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3D printing technology

3D printing technology

Totally individual layer by layer

The more difficult the better. With 3D printing technology, designs can be realised at the press of a button that were previously impossible. At the same time, they lift individualisation to a new level. And the costs? They become a side issue, as the example of GE Inspection Robotics shows.

Daniel Meierhans,

The pipes are closely packed together in the steam boiler of a power plant. The scanner that inspects the freshly welded seams has to make do with a mere 12 millimetres. “That is typical for our requirements,” explains Viktor Klein, head of sales at GE Inspection Robotics. “Every inspection task is unique. Whether it’s between the blades of a gas turbine, in the narrow space between the immobile stator and the rotating components of an electricity generator or on the external walls of a large tank.”

Since 2006, the joint venture between GE and ETH Zurich has been developing and producing highly specialised robots and devices that reliably and, above all, efficiently inspect pipes, tanks, turbines and generators in power plants or in oil and gas production for damage. With their high degree of specialisation and small quantities, the rapidly growing company is typical of many Swiss industrial companies. For them, technologies that they can use to produce solutions that are as customised as possible are crucial.

The inconspicuous difference

The key component, thanks to which the sensors of the circular palm scanner fit precisely between the tightly lined-up tubes, is a steel clip that, at first glance, looks inconspicuous. With this, the measuring unit and the position sensors are attached to the tube in such a way that the seam can be scanned in a reproducible manner. The only distinctive feature of the clip is the slightly rough-looking surface.

GE Inspection Robotics is thus among the first Swiss companies to not only produce plastic components using additive procedures, but also print crucial metal parts. In this process, a laser or electron beam melts the design from a fine metallic powder, layer by layer. This layered construction is visible in the surface structure.

Every geometry will be possible

The three greatest benefits of printing: firstly, the individual parts and small series can be produced at an unrivalled speed as no tools need to be manufactured. Secondly, all the limitations of traditional casting and milling techniques when it comes to the geometry of the components are eliminated. Even structures with extremely thin walls, undercuts and hollow spaces can be produced in one piece. And thirdly, the design can be continually adapted to new requirements without any increase in production costs. The individualisation is therefore no longer restricted to certain parameters.

1/7 3D printing allows production directly from the construction data. This saves a great deal of time and – in the case of individual parts and small series – also a lot of money. The laborious manufacturing of moulds that is necessary for casting is no longer required.

2/7 With the printed frame, the sensors of the Palm scanner can be attached extremely flush to the pipes of a steam boiler. For different pipe diameters, a new clip can also simply be designed and printed. Because of this, the production costs increase only slightly.

3/7 The inspection robots and scanners from Alstom Inspection Robotics are individually assembled in the Zurich Technopark and revised after use. “If it weren’t complicated, we would hardly be producing our robots in Switzerland,” explains production manager Stanko Bajunovic.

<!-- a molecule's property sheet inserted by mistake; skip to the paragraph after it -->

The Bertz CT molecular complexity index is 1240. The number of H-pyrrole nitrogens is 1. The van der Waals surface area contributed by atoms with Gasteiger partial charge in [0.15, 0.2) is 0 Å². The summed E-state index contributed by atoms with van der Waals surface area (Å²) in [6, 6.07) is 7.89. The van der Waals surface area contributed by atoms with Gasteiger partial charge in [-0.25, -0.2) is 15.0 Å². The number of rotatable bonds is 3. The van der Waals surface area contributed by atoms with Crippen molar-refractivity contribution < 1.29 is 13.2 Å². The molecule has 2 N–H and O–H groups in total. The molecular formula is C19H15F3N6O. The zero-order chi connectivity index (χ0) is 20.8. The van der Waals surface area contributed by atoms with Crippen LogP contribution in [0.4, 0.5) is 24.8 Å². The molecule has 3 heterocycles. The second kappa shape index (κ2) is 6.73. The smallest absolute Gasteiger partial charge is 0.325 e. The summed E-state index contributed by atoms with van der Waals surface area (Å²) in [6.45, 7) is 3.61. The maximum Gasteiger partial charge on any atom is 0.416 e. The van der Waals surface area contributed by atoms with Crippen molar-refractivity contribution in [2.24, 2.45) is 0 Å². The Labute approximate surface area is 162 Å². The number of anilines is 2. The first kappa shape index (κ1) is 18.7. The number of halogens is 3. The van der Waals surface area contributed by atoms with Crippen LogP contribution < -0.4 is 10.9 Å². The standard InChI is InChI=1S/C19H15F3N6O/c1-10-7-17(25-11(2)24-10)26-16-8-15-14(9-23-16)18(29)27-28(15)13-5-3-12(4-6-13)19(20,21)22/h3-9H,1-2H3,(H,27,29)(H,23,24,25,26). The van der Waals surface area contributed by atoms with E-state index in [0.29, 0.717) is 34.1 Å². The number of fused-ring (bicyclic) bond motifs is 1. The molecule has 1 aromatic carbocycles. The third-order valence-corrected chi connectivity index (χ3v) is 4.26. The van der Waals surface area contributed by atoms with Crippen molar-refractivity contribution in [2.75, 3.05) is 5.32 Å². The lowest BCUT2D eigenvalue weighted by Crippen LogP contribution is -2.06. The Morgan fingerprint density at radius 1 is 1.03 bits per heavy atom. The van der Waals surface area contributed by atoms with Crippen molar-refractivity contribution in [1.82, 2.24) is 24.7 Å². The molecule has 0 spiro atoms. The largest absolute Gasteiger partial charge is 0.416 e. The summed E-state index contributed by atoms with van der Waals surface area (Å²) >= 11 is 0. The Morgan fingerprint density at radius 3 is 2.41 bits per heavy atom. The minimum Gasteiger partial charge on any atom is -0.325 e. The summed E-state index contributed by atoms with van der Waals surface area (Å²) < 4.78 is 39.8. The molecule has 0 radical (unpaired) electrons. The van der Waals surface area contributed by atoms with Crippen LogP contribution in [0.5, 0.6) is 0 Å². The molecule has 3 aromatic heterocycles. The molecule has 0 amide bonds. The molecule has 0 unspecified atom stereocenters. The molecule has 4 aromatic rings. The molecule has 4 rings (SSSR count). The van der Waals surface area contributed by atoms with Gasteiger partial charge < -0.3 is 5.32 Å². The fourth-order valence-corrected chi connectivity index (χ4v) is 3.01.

4/7 The development and production of the inspection robots requires maximum expertise in both engineering and production. The smallest details make the crucial difference and individual adjustments have to be implemented precisely.

5/7 Before deployment, the systems are tested thoroughly. Here, a camera sensor is being calibrated. It belongs to an ultra-flat robot that uses a tapping technique to detect material damage in the narrow gap between the stator and the rotating components of a generator.

6/7 The engineers test new functions and designs in their own laboratory. Mobility and the measurement performance are optimised on and in the replica boilers, pipe systems or turbine and generator components – some of which are also printed.

7/7 For the systems to work robustly and reliably in the field, the utmost precision is required. Here, the self-developed electronic boards are undergoing a quality inspection before being installed in a robot.

1/7 3D printing allows production directly from the construction data. This saves a great deal of time and – in the case of individual parts and small series – also a lot of money. The laborious manufacturing of moulds that is necessary for casting is no longer required.

Because tailored products can be produced directly from design data at the press of a button using additive procedures, these – along with the Internet of Things – are among the key technologies for end-to-end digitalisation of the industry. At the end of the development towards Industry 4.0 – as the climax, so to speak – is mass production in a lot size of one: every customer receives an individual product version that is printed for him or her on demand. Admittedly, this is still a vision of the future. But for individual components, printing already pays off.

Live within a few days

“In our case, casting or milling would be much more expensive,” Bajunovic concludes. The clip has a wall thickness of just one millimetre and consists of several components. Milling such thin parts is hardly likely to work the first time. In addition, with the additive procedure, the designers have far fewer constraints to pay attention to and can therefore concentrate fully on the optimum design. However, for Bajunovic, it is the speed that is decisive: “We are constantly continuing to develop our products together with our customers. Thanks to printing, we can use adapted and new components live within just a few days.”

The result is robots and scanners that are perfectly tailored to every single inspection task. And, at the end of the day, that saves a lot of money. “Every day that a power plant is at a standstill results in production downtime amounting to around one million dollars,” Klein calculates. “Our devices reduce the inspection times by 50 per cent or more.” For example, previously to inspect the welding work on the boiler tubes, every seam had to be x-rayed. Due to the radiation, the entire area had to be evacuated for this and the result was only available once the films had been developed the following day. “Thanks to its high level of reproducibility, the circular palm scanner achieves the same accuracy with ultrasound measurements that we can perform directly behind the welder,” Klein reports.